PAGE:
The role of scientists during the global climate crisis
Ornithologists from around Europe gathered in Zurich to present their most recent findings in ornithological research at the 7’th meeting of the European Ornithologist’s Union (EOU). The presented studies described any aspect of ornithology, from ecology, endocrinology, evolution, behavior and conservation.
A symposium was dedicated to the impacts of climate change on birds. Those impacts are manifold, from changes in the timing of migration and nesting, to changes in reproductive success and distribution. Changes in the status and distribution of birds can help us better understand how climate change will affect ecosystems, and indirectly also us humans. Climate change is thus not only an extremely interesting and fascinating research topic in ornithology, but also very important for implementing effective climate change action plans.
But is it enough when researchers “just” study climate change or other aspects of ecology and conservation? Or do scientists also have the responsibility to pass on their knowledge and understanding to the general public?
Those questions were discussed at a roundtable at the conference, led by myself.
My working hypothesis is that scientists understand complex problems, think critically, and deeply care for the natural environment which they study. Who else is more qualified to understand the issues involved and to thus have the responsibility to educate the public about it than scientists? Is it enough to publish papers in scientific journals that the general public does not read? Is it enough to have press releases that are often twisted in ways that change the meaning of the results?
The memorandum of the recent Nobel Laureate Symposium at St. James Palace states “All scientists should be urged to contribute to raising levels of public knowledge on these threats to civilization and engage in a massive education effort.” In fact, education was the one action that cristallized out immediately at our roundtable discussion: we need to put more effort in the education of the public, especially on teachers, students, and journalists. This, by the way, is exactly what we want to do as part of the CleanEnergy Project.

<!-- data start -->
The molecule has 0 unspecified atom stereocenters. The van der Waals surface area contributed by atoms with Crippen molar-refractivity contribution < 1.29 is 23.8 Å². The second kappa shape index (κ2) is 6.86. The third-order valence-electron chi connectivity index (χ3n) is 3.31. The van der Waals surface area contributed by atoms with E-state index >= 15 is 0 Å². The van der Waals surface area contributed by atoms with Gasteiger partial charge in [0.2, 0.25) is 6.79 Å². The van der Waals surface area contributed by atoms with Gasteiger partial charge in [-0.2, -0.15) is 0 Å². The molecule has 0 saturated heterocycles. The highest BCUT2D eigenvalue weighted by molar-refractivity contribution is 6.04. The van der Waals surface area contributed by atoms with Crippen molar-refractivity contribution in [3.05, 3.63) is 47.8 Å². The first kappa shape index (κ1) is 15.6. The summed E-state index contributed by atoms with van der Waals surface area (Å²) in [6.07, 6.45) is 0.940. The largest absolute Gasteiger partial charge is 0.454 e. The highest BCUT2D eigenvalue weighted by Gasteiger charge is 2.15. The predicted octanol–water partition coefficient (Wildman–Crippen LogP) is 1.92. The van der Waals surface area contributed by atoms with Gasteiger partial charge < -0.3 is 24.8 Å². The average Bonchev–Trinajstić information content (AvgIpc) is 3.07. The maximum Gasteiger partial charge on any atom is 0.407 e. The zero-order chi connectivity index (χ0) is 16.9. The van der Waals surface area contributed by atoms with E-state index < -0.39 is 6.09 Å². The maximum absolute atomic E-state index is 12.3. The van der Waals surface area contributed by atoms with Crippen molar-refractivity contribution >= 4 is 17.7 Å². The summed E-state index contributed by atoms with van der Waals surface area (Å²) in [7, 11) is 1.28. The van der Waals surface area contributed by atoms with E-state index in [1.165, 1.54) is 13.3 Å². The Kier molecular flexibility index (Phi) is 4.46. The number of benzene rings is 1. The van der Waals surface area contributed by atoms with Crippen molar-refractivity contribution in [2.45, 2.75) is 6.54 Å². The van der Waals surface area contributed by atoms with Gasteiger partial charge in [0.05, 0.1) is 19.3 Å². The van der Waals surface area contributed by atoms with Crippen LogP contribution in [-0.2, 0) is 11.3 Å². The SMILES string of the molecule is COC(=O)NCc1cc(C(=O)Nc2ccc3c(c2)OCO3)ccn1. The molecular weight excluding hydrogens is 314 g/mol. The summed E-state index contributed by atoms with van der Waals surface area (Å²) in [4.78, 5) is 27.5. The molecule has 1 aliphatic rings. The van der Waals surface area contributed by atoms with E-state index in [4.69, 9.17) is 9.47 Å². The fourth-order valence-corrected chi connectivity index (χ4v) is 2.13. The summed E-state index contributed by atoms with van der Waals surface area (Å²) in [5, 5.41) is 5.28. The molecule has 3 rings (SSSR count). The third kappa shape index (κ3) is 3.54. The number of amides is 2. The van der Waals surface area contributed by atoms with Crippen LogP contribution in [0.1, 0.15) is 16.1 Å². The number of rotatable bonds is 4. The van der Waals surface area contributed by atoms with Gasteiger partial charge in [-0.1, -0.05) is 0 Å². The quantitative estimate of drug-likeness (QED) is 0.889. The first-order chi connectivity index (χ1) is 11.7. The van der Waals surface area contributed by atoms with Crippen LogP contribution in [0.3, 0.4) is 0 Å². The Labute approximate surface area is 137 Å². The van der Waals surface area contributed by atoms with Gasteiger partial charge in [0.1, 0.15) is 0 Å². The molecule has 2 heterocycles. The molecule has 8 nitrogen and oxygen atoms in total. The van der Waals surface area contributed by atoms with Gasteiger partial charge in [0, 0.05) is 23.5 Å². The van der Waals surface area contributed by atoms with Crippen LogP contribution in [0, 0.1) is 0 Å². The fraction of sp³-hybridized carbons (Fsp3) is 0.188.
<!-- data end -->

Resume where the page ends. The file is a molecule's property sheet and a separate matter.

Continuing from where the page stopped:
But most important is the direct interaction with politicians, because politicians need to implement the needed changes. Scientists need to provide politicians with tools to decide what actions are needed. However, scientists have a hard time with this, as they do not like to give a definite answer to most questions, because hardly any scientific result is 100% definite. There is always a margin of error which creates a certain likelihood (mostly under 5%) that results are wrong. How to combine scientific correctness with clear statements to politicians is a difficult task, but one that urgently needs to undertaken.
Some schools and people are already quite active in outreach. For example, according to Luc te Malverde (PhD student at the Netherland Institute of Ecology, NIE), the NIE has its own press person to communicate to the public. Prof. Franz Bairein (director of the Institute for Ornithology, Vogelwarte Helgoland) is giving many presentations to the public and writes many articles for local newspapers about climate change. Jim Hansen, director of the NASA Goddard Institute of Space Studies, is probably the best example for a scientist that reaches out to the public and politicians. Unfortunately, his actions are often not well perceived by his scientific colleagues, as – in their opinion – he is overstepping an invisible boundary between science and activism. But why do scientists lose their credibility when they speak up for what they know and understand?
Another important question is: Do scientists lose credibility when they show emotions? “A purely scientific discussion does not include elements of beauty and wisdom. But these feelings are important elements for care and responsibility”, wrote Pastor Hubert Meisinger. I believe that science has to find a way to connect the brains to the hearts of people, it needs to engage people not just on an intellectual but also on a personal level.
“If we believe that science has a rightful role in our society, then it is the scientific community’s responsibility to enlighten the public as to why and how. That doesn’t mean scientists need to be celebrities, politicians, or lobbyists – just citizens.” (Christopher Reddy, Director, Woods Hole Institute, Science 2009)
If scientists cannot speak up as scientists, then there is no reason why scientists cannot act as global citizens. I believe it is time that more scientists step out of their ivory tower and recognize their responsibility to take part in an effort that will change the future of humanity – for better or for worse.